A new Hortgro-funded study compares tree performance and root development in low- and ultra-low-flow drip-irrigated apples. By Engela Duvenage.
Continuous low-flow drip irrigation is being used with great success by the South African citrus industry. A Hortgro-funded project launched in 2021 will scientifically evaluate the pros and cons of low-flow drip irrigation for the apple industry. The project — the first of its kind on apples globally — is being led by Dr Eduard Hoffman and Prof. Johan van Zyl of the Department of Soil Science at Stellenbosch University.
“Our ultimate aim is to supply the apple industry with objective knowledge regarding soil-water distribution, water-use efficiency, and tree response in terms of stress, tree growth, yield, and fruit quality,” says Hoffman.
He anticipates not only water savings, but also improved ease of fertiliser application and reduced management inputs. “We hope to provide quantitative evidence to demonstrate to growers what the advantages and disadvantages of low-flow drip fertigation of apple orchards are, and how it compares with microsprinklers.”
The first research on low-flow drip irrigation was done by Hoffman and Van Zyl in citrus in the Worcester area. Low-flow — 1.6 litres per hour — was compared to ultra-low-flow — 0.7 and 0.4 litres per hour — irrigation. The study site, a Nadorcott mandarin orchard, is very sandy, with quite poor water-holding capacity.
In the first year after changing to drip irrigation, only the trees receiving water at 0.4 litres per hour showed a very slight increase in yield. But things changed drastically in the second year. “Trees in all three treatment groups had such great yields in the second year that some of their branches broke off from the load that they carried,” recalls Hoffman.
Water distribution was best with the drippers that delivered 0.4 and 0.7 litres per hour, and showed an impressive lateral distribution. With the 1.6-litres-per-hour drippers, water distribution was generally only vertical.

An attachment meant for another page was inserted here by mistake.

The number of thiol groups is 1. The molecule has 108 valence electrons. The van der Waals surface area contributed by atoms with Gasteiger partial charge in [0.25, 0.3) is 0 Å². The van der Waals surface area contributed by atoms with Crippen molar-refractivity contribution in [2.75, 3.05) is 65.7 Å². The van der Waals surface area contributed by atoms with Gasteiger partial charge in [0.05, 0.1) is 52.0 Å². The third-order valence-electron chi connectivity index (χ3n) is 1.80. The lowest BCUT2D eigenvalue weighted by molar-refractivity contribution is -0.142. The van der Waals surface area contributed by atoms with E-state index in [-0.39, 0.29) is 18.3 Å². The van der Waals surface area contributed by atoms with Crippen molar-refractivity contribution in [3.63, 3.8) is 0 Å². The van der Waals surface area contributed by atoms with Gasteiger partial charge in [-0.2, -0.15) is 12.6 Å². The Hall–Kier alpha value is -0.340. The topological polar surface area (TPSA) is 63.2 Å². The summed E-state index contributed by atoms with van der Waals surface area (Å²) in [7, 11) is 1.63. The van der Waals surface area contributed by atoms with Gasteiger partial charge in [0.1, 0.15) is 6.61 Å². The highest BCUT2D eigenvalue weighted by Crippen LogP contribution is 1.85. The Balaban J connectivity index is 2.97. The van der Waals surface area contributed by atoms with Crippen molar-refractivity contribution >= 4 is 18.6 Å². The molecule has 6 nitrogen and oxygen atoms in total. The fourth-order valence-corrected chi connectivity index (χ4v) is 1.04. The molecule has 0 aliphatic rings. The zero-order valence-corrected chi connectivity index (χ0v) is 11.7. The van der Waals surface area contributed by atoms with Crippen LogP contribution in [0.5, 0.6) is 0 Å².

The new study in apples is being conducted near Grabouw on clay soils containing at least 70% gravel. According to Hoffman, the site was deliberately chosen, because gravelly soil allows little lateral water movement, and is notoriously difficult to manage under drip irrigation.
Three different types of drip irrigation are being compared: low-flow — 1.6 litres per hour — and ultra-low-flow — 0.7 and 0.4 litres per hour. The wetting profile associated with each, as well as root growth, will be evaluated.
To assess root growth, Hoffman previously deployed rhizotrons, in-situ root-inspection chambers that let researchers monitor root growth and distribution in real time. This non-destructive method is already used in the ongoing citrus study mentioned above.
“Other methods are all destructive, and only allow us to analyse root growth at the beginning and end of a season,” explains Hoffman. “This method allows us to determine the daily effect of the different irrigation treatments, and its influence on yield and fruit quality.”
The team will also investigate how fast root systems grow laterally, what influence a particular irrigation system has on soil chemistry, and the rate of acidification of soils.
The project is set to run until 2024.
Image: The rhizotron in action.
Supplied by Eduard Hoffman | Stellenbosch University.